In 2017, a lot of investor attention has been on the FAANG stocks -- the group of stocks made up of Facebook (FB) , Apple (AAPL) , Amazon (AMZN) , Netflix (NFLX) and Google's (GOOG) (GOOGL) parent company Alphabet.
And for good reason too -- the FAANGs have produced some impressive performance numbers year-to-date, leaving most other stocks in the dust. While, to those five, stocks have been serial outperformers in 2017, they're not the only stocks in the technology sector generating sizable gains. One other tech giant that hasn't been lumped into that group should be on investors' radar: I'm talking about Microsoft Corp. (MSFT) .
Microsoft has produced some FAANG-like outperformance in 2017, charging approximately 34% higher since the calendar flipped to January. That rally got accelerated back in late October, when the firm reported first-quarter earnings that beat Wall Street's expectations, triggering a 6.5% gap higher in Microsoft that day.
But don't worry if you've missed that move in Microsoft -- the price action is signaling that there's even more upside potential left in this stock.
To figure out how to trade it, we're turning to the chart for a technical look:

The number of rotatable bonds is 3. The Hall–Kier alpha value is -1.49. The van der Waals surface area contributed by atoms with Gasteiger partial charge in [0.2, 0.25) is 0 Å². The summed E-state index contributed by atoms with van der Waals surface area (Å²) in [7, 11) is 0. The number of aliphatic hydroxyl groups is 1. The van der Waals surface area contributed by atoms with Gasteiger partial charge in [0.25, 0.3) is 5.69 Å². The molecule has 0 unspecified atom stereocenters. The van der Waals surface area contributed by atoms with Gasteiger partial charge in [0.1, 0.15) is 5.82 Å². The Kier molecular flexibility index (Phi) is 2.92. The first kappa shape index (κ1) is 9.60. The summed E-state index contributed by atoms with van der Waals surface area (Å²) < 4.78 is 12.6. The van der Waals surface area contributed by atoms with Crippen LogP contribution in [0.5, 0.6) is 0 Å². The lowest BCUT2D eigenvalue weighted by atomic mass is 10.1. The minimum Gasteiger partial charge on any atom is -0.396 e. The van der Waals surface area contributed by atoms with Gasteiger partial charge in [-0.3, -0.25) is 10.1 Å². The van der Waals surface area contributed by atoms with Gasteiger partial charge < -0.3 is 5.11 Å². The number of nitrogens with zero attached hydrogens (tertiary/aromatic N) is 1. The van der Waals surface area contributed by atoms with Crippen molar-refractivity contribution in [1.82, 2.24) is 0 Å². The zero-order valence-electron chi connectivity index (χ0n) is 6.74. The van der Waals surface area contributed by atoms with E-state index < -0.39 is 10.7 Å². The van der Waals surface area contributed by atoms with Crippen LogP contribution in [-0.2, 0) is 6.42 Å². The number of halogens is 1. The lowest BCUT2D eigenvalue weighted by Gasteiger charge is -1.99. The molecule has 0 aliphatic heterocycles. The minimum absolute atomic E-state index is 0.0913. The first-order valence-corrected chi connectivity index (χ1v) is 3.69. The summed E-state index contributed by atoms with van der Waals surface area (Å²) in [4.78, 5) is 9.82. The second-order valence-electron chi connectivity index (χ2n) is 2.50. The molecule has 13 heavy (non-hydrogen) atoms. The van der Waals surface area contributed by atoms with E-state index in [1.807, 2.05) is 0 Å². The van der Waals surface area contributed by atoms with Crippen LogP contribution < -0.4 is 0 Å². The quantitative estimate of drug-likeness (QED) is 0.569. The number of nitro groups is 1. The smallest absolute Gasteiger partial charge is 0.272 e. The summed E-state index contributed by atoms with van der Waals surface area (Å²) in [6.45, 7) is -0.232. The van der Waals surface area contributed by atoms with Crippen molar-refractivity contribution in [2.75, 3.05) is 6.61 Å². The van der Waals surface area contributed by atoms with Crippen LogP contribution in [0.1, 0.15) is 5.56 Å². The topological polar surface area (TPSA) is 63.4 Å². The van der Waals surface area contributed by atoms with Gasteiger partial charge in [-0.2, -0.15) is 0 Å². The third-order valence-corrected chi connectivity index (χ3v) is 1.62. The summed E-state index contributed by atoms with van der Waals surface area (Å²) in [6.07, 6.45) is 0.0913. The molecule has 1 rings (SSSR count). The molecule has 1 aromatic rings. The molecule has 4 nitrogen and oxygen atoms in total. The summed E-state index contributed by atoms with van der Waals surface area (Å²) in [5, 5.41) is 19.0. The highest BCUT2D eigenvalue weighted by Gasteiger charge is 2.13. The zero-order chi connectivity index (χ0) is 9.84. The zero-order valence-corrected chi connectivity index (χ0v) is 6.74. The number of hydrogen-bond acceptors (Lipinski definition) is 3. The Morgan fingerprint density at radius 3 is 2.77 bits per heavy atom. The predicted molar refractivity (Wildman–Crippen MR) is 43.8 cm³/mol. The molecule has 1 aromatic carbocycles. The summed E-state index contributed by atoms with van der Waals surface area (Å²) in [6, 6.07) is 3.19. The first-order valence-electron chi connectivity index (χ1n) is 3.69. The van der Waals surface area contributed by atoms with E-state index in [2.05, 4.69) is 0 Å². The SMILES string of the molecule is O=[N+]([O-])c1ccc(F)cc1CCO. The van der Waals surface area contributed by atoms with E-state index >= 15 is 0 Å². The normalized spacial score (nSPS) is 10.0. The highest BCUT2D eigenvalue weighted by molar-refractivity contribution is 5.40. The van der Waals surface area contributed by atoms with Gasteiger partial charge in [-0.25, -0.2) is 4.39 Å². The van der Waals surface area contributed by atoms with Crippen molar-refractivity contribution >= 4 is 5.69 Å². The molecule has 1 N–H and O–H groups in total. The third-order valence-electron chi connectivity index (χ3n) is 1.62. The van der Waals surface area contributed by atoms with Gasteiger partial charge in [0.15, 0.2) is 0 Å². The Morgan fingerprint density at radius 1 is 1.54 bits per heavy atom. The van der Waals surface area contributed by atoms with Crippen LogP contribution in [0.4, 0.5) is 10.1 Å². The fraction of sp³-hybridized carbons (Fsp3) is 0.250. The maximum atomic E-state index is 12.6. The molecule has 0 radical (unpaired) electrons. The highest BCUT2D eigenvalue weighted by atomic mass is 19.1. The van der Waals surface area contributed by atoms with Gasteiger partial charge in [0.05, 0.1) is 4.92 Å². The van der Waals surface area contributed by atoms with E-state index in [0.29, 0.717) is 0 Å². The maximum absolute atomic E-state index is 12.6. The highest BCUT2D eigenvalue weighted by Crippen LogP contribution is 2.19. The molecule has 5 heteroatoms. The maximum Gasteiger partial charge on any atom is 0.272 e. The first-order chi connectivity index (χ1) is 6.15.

You don't need to be an expert trader to figure out Microsoft's price trajectory year-to-date: this stock has been moving up and to the right in a well-defined trend channel, a price pattern that's about as simple as they come.
Microsoft's uptrend took a turn for the better with the aforementioned earnings breakout at the end of October. That move didn't just send shares higher -- it actually blasted MSFT through the top of its trend channel, accelerating the trend that's been in play all year long.
In the intervening weeks, MSFT has tracked sideways, bleeding off some overbought momentum from its up-move. That sideways consolidation is a good thing -- it effectively gives buyers a chance to "catch their breath" after Microsoft's earnings gap higher.
Relative strength, an indication of how MSFT is faring relative to the rest of the broad market, continues to rally in a well-defined uptrend of its own. That's a signal that Microsoft's outperformance isn't showing any signs of slowing this year.
The 50-day moving average has acted like a good proxy for trendline support in MSFT, and that makes it a logical place to park a protective stop if you decide to pull the trigger on this trade. Microsoft is still a "buy the dips stock" this fall, and Thursday's dip looks like as good an opportunity as any to be a buyer.
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